Kerviel’s defense erred in going beyond saying the bank shared responsibility due to the failure of its controls, claiming his superiors actively knew of his actions, de la Cotardiere said.
“The Court was quite clear, there was not a single proof that the bank knew what Mr. Kerviel was doing,” he said. “Mr. Kerviel was the only one to have committed a crime, and Mr. Kerviel must pay.”
First Time Offender
Prosecutors had sought a five-year prison sentence with one year suspended; Kerviel received a five-year sentence, with two suspended. If an appeals court upholds the verdict, Kerviel would likely spend from 1 1/2 years to two years in prison, de la Cotardiere said, a substantial sentence for a first time offender in France.
Jean Veil, the lawyer representing Societe Generale, said he was satisfied by the guilty verdict and award, which the Paris-based bank had requested at trial.
The award “confirms what Societe Generale has always told its shareholders and employees,” Veil said.
In response to questions on how Kerviel might repay the bank, Veil said, “Bill Gates became rich, he could become rich with the Internet.”
Kerviel was charged after amassing 50 billion euros in bets on futures and using fake hedges to cover the risk.
Delta One Trader
After joining Societe Generale in 2000, Kerviel rose to trader in 2005. He worked on the Delta One trading desk, where, according to the bank, his job was to arbitrage small price differences between contracts, not take bets on market directions. A routine check exposed one of these bets on Jan. 18, 2008. That set in motion a three-day selloff of his stakes as markets fell worldwide.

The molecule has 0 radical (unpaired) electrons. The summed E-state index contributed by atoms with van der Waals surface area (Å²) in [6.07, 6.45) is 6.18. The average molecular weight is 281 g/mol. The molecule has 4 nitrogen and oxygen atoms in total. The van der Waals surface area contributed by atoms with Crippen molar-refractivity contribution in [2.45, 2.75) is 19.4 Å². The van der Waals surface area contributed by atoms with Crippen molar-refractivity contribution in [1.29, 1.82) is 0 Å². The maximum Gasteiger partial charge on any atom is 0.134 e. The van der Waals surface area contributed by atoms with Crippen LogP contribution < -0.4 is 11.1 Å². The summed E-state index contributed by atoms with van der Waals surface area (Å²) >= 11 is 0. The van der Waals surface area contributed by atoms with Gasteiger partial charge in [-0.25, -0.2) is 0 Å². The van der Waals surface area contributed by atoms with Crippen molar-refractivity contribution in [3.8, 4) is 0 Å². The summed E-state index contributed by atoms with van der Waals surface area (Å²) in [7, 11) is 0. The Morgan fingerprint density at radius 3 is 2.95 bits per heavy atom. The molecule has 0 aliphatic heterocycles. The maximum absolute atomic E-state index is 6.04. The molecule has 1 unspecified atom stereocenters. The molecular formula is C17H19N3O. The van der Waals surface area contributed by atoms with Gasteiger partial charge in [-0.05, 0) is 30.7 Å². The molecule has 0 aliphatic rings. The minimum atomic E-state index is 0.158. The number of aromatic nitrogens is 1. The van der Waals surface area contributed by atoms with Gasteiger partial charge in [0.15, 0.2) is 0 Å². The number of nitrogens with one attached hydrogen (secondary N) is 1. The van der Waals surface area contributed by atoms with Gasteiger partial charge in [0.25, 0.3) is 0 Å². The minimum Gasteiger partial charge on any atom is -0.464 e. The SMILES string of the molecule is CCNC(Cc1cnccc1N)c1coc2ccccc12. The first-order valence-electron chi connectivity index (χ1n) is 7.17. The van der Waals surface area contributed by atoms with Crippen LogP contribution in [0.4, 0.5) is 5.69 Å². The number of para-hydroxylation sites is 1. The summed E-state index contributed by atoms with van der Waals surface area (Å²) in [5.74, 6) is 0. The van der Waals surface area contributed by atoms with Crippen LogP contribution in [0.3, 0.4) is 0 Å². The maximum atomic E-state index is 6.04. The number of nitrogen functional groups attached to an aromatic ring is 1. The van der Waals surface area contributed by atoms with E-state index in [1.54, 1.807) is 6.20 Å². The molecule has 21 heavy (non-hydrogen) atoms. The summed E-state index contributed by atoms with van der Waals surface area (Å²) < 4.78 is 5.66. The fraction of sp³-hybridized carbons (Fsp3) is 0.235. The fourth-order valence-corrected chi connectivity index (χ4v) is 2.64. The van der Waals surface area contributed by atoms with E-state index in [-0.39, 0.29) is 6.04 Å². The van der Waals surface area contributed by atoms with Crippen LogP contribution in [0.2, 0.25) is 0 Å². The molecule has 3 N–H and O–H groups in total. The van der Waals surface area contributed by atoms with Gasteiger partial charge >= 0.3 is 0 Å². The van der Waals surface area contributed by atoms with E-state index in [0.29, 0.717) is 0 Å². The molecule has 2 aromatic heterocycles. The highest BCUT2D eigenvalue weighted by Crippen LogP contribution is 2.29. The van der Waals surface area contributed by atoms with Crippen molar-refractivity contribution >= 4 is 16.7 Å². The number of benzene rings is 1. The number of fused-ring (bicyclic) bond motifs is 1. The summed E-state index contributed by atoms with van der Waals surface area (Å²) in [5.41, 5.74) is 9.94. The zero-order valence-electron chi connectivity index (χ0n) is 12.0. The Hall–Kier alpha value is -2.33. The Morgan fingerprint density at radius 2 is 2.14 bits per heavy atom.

Kerviel, who was held in provisional detention at Paris’s La Sante prison for five weeks in 2008, admitted throughout the investigation and trial he had hidden his bets. Kerviel conceded at trial that accumulating positions worth 50 billion euros was “probably not” in his mandate. He also told police he wouldn’t be a scapegoat for the “blind eye” the bank turned.
While he wasn’t accused of taking money for himself, prosecutors argued Kerviel was driven to boost his bonus. Kerviel said his sole motivation was to make money for France’s second largest bank.
The two goals are linked, said Robert Falkner, a litigator with Reed Smith in London.
“It is the raison d’être for a trader to make money for the bank and for himself through the bonuses,” Falkner said. The only reason to exceed limits is “to increase profits both for the bank and for themselves in bonuses.”
At trial, Kerviel said taking unauthorized positions and covering them up was a common practice by Societe Generale traders. That assertion was contradicted by other witnesses.
Societe Generale had to turn to shareholders for 5.5 billion euros in a stock offering following the losses in 2008. Bouton, 60, stepped down as chairman in April of last year after complaining of “repeated attacks” in the media during the months following the loss.
The bank posted a record 3.35 billion-euro loss in the fourth quarter of 2007, hurt by the unauthorized trading and writedowns on subprime-related securities.